|Charting - Indicators / Studies
|Charting - Drawing Tools
|Charting - Notes
|Charting - Display Corporate Events
|Charting - Stock Overlays
|Charting - Index Overlays
You can invest in more than 3,000 funds, 186 investment trusts, 417 ETFs and around 2,500 U.K., U.S. and European shares through Fidelity.
One drawback is that Fidelity does not offer the chance to invest in bonds, which is offered by its rivals AJ Bell, Hargreaves Lansdown, Barclays and Interactive Investor.
With thousands of funds to choose from, Fidelity offers its ‘Select 50’ list. This features around 50 active and passive funds, investment trusts and ETFs that it believes have top investment credentials. This may include offering value for money or the opportunity to invest in lower-risk small cap stocks. Fidelity also offers a ‘sustainable investment finder,’ meaning you can filter investments based on different sustainability categories.
Fidelity offers financial advice services for those seeking further guidance on their investments, which is unusual among DIY investment platforms in the U.K.
|Research - ETFs
|Bonds - Corporate
|Bonds - Government (Gilts)
Fidelity’s educational material is very good, particularly for those who are new to investing. I really liked the Fidelity Library, where you can see various investment and retirement guides in video and written form. I found terms such as ‘investment trust’ and ‘exchange-traded funds’ (ETFs) were explained in a way that is easy to understand.
There are monthly webinars, the option to receive daily emails featuring investment ideas and various guides in written and video form. Fidelity has its own U.K. YouTube channel giving video walkthroughs, tips and guidance.
|Education (Share Trading)
|Client Webinars (Archived)
Fidelity is a very good broker that offers a wide range of accounts, including a general dealing account, ISA, SIPP, Junior ISA and Junior SIPP. The downside is that you really need to be a committed investor before signing up, as you’ll need to pay in at least £25 a month or a £1,000 lump sum payment. This can be off-putting to those with limited funds or those new to investing looking to test the platform. Charges are also on the high side whatever the size of your portfolio, and particularly if you are investing less than £20,000 and more than £40,000.
Fidelity International was founded in the US more than 50 years ago and offers an investment platform to both DIY investors and financial advisers. It also offers financial advice for those with at least £100,000 to invest (including pensions).
Is Fidelity International a good broker?
Fidelity International is one of the U.K.’s top broker services, with a great reputation within the investment community due to its long experience and expertise. It is on the more expensive side, though, for people with small portfolios or those looking to trade small amounts.
Is Fidelity International in the U.K.?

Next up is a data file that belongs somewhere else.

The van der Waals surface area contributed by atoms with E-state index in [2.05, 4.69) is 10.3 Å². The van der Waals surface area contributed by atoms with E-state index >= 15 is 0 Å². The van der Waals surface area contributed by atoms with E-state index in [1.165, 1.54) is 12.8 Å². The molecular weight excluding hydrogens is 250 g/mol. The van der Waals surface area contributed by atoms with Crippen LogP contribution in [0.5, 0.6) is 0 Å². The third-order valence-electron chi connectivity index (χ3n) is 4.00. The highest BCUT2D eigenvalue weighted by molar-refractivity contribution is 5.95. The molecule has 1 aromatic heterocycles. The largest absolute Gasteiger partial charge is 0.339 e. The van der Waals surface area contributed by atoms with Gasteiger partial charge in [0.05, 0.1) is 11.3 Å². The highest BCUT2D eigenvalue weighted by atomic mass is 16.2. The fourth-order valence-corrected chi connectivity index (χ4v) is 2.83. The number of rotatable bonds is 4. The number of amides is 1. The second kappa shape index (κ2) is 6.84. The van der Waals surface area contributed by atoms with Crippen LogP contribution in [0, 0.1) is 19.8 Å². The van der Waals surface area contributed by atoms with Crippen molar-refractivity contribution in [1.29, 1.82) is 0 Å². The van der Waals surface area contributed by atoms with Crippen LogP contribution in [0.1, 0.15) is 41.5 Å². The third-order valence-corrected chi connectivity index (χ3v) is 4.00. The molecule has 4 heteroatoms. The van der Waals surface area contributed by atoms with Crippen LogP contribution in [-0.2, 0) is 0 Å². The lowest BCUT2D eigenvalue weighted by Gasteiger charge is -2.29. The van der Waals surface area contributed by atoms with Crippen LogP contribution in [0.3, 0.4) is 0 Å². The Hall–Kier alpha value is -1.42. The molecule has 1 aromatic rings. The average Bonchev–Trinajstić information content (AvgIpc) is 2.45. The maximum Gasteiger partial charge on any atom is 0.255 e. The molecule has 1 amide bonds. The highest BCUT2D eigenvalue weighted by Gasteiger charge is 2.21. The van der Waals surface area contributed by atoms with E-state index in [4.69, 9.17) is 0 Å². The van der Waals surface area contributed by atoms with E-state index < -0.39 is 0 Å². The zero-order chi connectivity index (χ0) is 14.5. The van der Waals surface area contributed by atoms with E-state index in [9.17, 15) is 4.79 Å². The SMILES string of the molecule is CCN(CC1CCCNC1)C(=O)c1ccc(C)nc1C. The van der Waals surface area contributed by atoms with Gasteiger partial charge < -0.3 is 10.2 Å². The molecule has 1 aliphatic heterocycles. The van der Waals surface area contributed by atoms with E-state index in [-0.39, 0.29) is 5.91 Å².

Yes, Fidelity launched in the U.K. in 1973. It offers share dealing services, funds and financial advice to U.K. investors.
Is Fidelity a good ISA provider?
Fidelity offers a stocks and shares ISA and a Junior ISA, but does not offer a Lifetime ISA. The Junior ISA has no service fees, meaning Fidelity is a great option for those looking to open an investment ISA for their child.
What is the difference between Fidelity and Fidelity International?
Fidelity International is a subsidiary within the wider Fidelity group. Fidelity International covers activities outside the U.S., including the U.K., Asia and Canada, whereas parent Fidelity is U.S.-focused.
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For the UK.StockBrokers.com Annual Review, we assessed, rated, and ranked 17 U.K. share dealing platforms over a 10-week time period. Each broker’s platforms and features were exhaustively tested by hand and graded on 53 different variables. In total, over 25,000 words of research were produced.
We thoroughly tested and compared features of prime interest to everyday investors, including but not limited to:
- Investment choices, such as whether the broker offers trading of shares, ETFs, funds, bonds, and CFDs; and offers SIPP and ISA accounts.
- The broker’s charges and fees for investing.
- Functionality and design of mobile apps and website platform, and a fluid experience moving between app and web.
- Usability of tools such as charting and watch lists.
- Market research, such as screening, news and analysis.
- Educational resources including tutorials, online courses, videos, webinars and articles.
Our rigorous data validation process yields an error rate of less than .001% each year, providing site visitors with quality data they can trust. Our lead researcher and writer, Elizabeth Anderson, has more than a decade’s experience as a financial journalist and market researcher. Elizabeth’s expertise is backed by a team of veteran fellow traders, data auditors, editors and project managers who work to ensure that UK.StockBrokers.com reviews and guides are the most unbiased and complete in the industry. Read more about our team.